Gifts to Charity

There is some minor good news on charitable deductions. Cash donations were limited to 50% of AGI in the past with the remainder carried forward for up to five years. The deduction limit for cash is now increased to 60% of AGI.

Still, the goal is to reduce Schedule A to a nonevent on your tax return. If we reduce deductions to less than the new higher standard deduction we can, in effect, double dip.

I’ve published on this strategy in the past. The strategy is more powerful than ever under the new rules. Taxpayers with business income or investment properties can shift normal contributions to charity into promotional/advertizing expenses for the business.

It works like this. Instead of donating to the charity of your choice, ask the charity about any upcoming events and sponsor said events. Your business or rental properties get a nice plug in the brochures handed out at the event and probably a prominent display of your company logo and contact information. While this may not be the best way to grow a business, it is a powerful way to build community goodwill for your company! It’s also a business deduction. You can support your favorite charities and get a deduction, too.

Landlords need caution when applying this strategy. Deducting a $20,000 sponsorship when you only have one small duplex in the low rent side of town is unlikely to pass the sniff test! On the other hand, if you have five duplexes around town and you sponsor an event for $1,000, it probably falls within acceptable parameters. Landlords should have a business name: ABC Rental, LLC, for example. By having all your properties under one umbrella it allows the sponsorship to promote all your properties.

Casualty and Theft Losses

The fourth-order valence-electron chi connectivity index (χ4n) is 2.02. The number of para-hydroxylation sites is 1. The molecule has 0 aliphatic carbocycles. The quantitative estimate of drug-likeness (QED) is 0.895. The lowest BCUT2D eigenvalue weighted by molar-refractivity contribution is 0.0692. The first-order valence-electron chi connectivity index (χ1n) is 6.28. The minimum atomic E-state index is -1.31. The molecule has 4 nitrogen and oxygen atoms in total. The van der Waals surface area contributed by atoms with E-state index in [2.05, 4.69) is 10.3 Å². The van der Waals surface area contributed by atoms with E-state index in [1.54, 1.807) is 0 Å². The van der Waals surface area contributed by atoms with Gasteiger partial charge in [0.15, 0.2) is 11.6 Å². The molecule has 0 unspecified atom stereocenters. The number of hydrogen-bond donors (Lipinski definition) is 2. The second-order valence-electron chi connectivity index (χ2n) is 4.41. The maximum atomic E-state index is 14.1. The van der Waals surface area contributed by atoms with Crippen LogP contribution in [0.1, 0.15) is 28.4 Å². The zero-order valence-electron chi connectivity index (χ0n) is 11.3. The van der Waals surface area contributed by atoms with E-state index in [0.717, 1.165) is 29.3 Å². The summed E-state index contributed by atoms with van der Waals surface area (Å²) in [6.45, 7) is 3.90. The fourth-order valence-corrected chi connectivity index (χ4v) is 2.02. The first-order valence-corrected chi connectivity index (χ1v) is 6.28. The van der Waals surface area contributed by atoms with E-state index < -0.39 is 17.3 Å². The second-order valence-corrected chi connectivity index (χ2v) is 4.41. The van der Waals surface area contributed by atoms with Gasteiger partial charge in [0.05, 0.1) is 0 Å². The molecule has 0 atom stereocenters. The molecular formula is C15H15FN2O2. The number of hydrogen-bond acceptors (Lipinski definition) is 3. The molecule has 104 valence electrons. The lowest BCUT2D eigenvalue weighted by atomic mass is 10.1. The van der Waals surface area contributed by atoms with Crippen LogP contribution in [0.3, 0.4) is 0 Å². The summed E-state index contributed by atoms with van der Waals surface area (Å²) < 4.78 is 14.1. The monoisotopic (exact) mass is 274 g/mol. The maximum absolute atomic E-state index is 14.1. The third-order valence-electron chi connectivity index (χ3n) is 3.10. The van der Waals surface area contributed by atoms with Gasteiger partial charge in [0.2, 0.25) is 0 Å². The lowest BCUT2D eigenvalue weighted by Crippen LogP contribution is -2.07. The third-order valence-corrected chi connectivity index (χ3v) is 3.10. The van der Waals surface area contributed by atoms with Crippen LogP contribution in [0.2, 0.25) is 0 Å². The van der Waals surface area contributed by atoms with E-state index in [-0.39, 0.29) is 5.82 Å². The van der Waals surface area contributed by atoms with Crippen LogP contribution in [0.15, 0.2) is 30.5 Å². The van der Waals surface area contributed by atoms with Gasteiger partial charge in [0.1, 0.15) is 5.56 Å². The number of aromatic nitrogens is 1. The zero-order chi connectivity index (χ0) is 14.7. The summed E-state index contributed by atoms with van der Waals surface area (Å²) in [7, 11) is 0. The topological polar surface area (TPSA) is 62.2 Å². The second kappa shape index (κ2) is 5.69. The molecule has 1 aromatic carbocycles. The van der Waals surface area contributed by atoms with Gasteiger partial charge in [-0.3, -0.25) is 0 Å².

The Tax Cuts and Jobs Act eliminated casualty and theft loss deductions except for casualty losses in federally declared disaster areas. Even if you are in a federally declared disaster area, the first $100, plus 10% of AGI, doesn’t count. Example: If your AGI is $100,000, the first $10,100 of casualty losses in federally declared disaster areas doesn’t count.

There are few options if you suffer one of these losses. Business owners can deduct the loss as a business expense.

The loss/theft might qualify as a capital loss. This is a stretch for most situations, but you should be aware of the possibility in case it happens. Capital losses are reported on Schedule D where there are no restrictions like Schedule A. Schedule D losses are limited to $3,000 per year, plus all capital gains.

Casualty and theft losses are reduced by insurance coverage. If all or most of the loss is covered by insurance there is little or no opportunity to deduct expenses. More than ever, adequate insurance of assets is indicated.

Miscellaneous Expenses, Subject to 2%

Miscellaneous expenses, subject to 2% of AGI are eliminated for 2018 – 2025 under the current code. There are still a few planning opportunities for those who plan.